The classic sonographic criteria of mesenchymal hamartoma were the cystic pattern that exhibited anechoic or predominant anechoic with variable thickness echogenic septa. Low-level echo fluid loculations may be noticed. Color Doppler imaging displays fairly tiny blood flow, which is restricted to septa [3].

At CT, MHL shows as a complex cystic mass. The cystic portion displays fluid density, while the stromal portion is hypodense to the adjacent hepatic parenchyma. Post-contrast studies, the septa, and solid portion enhancement were noted. Hemorrhage is not a frequent feature in mesenchymal hamartoma [5].

At MR imaging, the solid component may show low signal intensity to surrounding hepatic parenchyma on either T1 or T2WIs due to fibrosis. The cystic component is usually near fluid signal intensity on T2WIs. After dynamic sequences, mild enhancement is restricted to the septa and solid portions [4].

MHL is arranged of a mucous matrix and a large number of star and fusiform primary mesenchymal cells though the tumor cells themselves do not display heteromorphism [6].

UESL stakes several imaging and pathologic criteria with MHL, however, is picked in an elder age category (6 to 10 years old). At histopathologic assessment, UESL is recognized by the prevalent realization of hemorrhage and necrosis among malignant backgrounds [7].

A sole imaging distinctive criteria of UESL is a principally solid echo pattern in the US however cystic pattern at CT and MR imaging due to the high-water content of the abundant myxoid contents. CT shows chiefly fluid density (88% of tumor size) with soft tissue foci, generally at the margins and intervening different septal breadth. Central hyperdense foci signifying recent hemorrhage may also be existing. Calcifications are unusual [7, 8]. After contrast administration, mainly marginal enhancement is distinguished on delayed series. At MR imaging, UESL is mainly of fluid signal intensity on T1 and T2WI. Focal portions of high signal intensity T1 and relatively low signal intensity in T2WIs are often seen, which match with bleeding in the gross sectional anatomy. These hemorrhagic foci are superiorly realized with MR imaging than with CT [8, 9]. After dynamic sequences, heterogeneous enhancement of the peripheral and solid components of the lesion is detected. MR imaging added more information for the characterization of resectability and assessment of vascular pedicles, the biliary system, and locoregional lymph nodes [10].

Follow-up mesenchymal hamartoma is not favored due to the less incidence of progressive course, in addition to the scare recordings of malignant conversion to UESL. The long-term survival rate is great (90%), although inadequate resection was done [7].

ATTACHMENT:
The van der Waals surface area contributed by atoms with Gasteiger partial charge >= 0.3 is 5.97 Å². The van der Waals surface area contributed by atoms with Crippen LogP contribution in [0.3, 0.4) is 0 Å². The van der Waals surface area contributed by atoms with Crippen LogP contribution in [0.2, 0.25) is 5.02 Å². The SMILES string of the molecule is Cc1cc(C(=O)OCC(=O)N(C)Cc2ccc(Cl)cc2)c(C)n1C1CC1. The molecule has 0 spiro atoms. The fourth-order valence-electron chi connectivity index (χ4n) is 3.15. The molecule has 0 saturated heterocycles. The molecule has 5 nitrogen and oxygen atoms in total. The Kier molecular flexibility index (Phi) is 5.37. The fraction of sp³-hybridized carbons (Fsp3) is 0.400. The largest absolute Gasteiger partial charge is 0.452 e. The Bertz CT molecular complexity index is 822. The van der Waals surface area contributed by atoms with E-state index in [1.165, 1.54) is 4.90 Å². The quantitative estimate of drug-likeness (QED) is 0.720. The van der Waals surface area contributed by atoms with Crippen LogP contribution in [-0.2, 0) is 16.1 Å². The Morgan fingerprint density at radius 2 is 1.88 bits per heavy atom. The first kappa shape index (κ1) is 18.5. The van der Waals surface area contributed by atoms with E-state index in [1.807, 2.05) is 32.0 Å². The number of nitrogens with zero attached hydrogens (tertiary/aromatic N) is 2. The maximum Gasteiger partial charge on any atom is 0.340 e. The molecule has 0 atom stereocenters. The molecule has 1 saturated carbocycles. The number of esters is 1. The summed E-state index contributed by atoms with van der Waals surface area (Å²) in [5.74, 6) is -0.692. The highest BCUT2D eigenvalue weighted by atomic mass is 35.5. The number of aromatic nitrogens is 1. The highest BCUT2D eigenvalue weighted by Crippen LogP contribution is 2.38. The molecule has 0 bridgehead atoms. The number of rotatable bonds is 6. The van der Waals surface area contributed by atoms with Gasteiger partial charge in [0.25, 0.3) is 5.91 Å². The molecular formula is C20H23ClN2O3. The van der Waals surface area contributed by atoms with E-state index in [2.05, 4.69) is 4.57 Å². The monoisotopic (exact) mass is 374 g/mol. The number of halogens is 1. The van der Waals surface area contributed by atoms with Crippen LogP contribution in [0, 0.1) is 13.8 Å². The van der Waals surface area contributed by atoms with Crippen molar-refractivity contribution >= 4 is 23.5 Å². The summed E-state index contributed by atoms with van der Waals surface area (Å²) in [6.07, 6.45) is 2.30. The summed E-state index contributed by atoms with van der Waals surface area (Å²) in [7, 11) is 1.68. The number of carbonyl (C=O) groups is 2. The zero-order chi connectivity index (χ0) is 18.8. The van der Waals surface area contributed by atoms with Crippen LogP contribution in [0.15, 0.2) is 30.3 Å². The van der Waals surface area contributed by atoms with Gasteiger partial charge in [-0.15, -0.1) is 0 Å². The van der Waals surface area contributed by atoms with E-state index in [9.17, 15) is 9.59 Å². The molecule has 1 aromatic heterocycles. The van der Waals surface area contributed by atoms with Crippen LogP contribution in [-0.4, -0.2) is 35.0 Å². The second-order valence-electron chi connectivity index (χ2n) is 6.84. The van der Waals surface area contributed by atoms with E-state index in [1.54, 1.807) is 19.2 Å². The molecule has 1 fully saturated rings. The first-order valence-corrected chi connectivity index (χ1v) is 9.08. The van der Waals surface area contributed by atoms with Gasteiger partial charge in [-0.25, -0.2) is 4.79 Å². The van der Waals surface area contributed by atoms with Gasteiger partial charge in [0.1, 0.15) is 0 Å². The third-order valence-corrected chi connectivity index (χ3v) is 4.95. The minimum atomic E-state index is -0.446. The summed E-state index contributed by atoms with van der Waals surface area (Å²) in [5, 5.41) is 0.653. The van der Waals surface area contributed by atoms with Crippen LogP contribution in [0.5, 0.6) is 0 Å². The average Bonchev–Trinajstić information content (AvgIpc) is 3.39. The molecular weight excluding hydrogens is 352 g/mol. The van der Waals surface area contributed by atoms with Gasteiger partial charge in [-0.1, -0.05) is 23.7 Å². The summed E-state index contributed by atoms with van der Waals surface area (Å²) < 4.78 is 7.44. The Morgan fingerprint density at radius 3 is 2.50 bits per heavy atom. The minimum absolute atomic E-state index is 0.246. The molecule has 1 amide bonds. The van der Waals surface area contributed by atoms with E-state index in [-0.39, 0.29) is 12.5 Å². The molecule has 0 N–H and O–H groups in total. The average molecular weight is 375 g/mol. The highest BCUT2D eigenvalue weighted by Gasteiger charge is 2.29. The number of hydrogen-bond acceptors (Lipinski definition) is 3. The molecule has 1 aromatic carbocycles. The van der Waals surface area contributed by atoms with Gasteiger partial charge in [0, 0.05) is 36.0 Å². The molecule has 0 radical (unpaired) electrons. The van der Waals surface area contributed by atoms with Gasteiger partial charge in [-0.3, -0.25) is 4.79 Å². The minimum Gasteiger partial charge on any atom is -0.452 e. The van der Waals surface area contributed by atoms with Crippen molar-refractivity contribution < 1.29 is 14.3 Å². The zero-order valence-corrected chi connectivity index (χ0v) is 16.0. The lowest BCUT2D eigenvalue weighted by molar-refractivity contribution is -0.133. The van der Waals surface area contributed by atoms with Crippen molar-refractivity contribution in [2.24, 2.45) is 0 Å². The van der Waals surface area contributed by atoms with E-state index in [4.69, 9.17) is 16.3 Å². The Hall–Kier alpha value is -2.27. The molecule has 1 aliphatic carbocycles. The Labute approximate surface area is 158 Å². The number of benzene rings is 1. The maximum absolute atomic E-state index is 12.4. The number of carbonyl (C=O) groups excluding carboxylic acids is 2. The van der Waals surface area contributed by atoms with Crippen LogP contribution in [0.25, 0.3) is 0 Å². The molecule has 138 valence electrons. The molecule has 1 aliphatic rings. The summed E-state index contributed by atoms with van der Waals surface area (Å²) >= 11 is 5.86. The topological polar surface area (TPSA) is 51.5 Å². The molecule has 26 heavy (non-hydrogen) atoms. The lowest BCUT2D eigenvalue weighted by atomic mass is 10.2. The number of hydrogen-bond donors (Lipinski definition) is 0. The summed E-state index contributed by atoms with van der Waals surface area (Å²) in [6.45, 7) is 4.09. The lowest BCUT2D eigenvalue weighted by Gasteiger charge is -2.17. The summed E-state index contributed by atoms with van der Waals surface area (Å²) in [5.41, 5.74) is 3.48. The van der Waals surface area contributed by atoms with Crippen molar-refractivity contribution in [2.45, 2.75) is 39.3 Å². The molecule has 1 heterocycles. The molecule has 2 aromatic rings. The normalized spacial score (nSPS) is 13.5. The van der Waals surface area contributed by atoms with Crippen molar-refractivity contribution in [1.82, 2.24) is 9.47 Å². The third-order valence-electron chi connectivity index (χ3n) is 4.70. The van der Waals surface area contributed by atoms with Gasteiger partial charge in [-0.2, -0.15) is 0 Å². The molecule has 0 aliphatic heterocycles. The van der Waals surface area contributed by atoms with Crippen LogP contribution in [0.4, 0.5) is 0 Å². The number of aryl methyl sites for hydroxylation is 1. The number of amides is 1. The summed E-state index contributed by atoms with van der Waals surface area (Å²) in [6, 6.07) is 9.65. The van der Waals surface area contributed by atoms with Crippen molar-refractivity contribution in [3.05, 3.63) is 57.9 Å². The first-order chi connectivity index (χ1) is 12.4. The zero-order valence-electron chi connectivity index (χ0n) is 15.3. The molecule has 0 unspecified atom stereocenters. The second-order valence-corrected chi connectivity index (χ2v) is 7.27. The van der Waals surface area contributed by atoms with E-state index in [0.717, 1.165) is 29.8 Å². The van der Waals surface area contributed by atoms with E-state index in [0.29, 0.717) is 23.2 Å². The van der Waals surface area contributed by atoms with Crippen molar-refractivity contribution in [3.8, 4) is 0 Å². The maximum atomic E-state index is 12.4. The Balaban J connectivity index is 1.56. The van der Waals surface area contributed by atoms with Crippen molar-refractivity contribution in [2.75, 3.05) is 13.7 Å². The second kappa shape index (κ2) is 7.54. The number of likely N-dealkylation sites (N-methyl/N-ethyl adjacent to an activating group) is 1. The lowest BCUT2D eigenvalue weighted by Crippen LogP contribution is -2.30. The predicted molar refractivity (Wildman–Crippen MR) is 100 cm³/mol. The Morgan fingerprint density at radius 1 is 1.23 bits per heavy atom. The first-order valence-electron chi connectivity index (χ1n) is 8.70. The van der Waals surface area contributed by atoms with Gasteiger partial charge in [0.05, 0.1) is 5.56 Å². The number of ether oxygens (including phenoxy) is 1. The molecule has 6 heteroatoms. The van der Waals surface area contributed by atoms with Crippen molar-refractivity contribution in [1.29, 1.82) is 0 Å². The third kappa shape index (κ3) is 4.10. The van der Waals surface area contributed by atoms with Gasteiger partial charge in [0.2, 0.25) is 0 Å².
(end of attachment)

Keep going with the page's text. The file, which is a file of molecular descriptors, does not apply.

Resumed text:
The chief differential diagnostic issue is MHL, which is pathologically and radiologically analogous to UESL. The patient age category may support one diagnosis more than the other, as UESL is sporadic below the age of 5 years while MHL is mostly identified by the age of 2 years; though, histopathological correlation is essential to create a conclusive analysis [3, 7].

Of eleven patients spotted in analogous research, five cases of UESL (45%) evolved in the background of MHL with distinguishable transitional zones. Some proof recommends that pre-existing MHL may progress to malignant degeneration and advance into UESL. This variety of malignant conversion of hamartomatous entities is not a scarce outcome. It established a histologic association between UES and MH. The connection in immunohistochemical staining and clinical performances affords supplementary clues that MHL and UESL may be an evolving spectrum of the same disease, and reflect that some trigger or genetic predilection may be the core for the malignant transformation of benign MHL [11].

Also, another study stated that the pathologic evaluation of its case reveals MHL of the liver in association with several malignant sarcomatous elements, which advances the likelihood of it being a precursor lesion for UESL [12].

Our current case matched with the previously mentioned research studies.

However, still, the available radiological research studies that discuss the presence of UESL in the background of MHL scarcely. Complete resection stays the management backbone, but the involvement of multimodal treatment has shown a significant impact on the outcome, and this entity is currently assumed treatable. The utilization of neoadjuvant chemotherapy affords the majority of these neoplasms responsive to successful surgical excision [7, 8 ].

Our case was referred to a special pediatric cancer hospital to receive non-rhabdomyosarcoma protocol and follow-up by different imaging modalities showed no residual or recurrent tumors.

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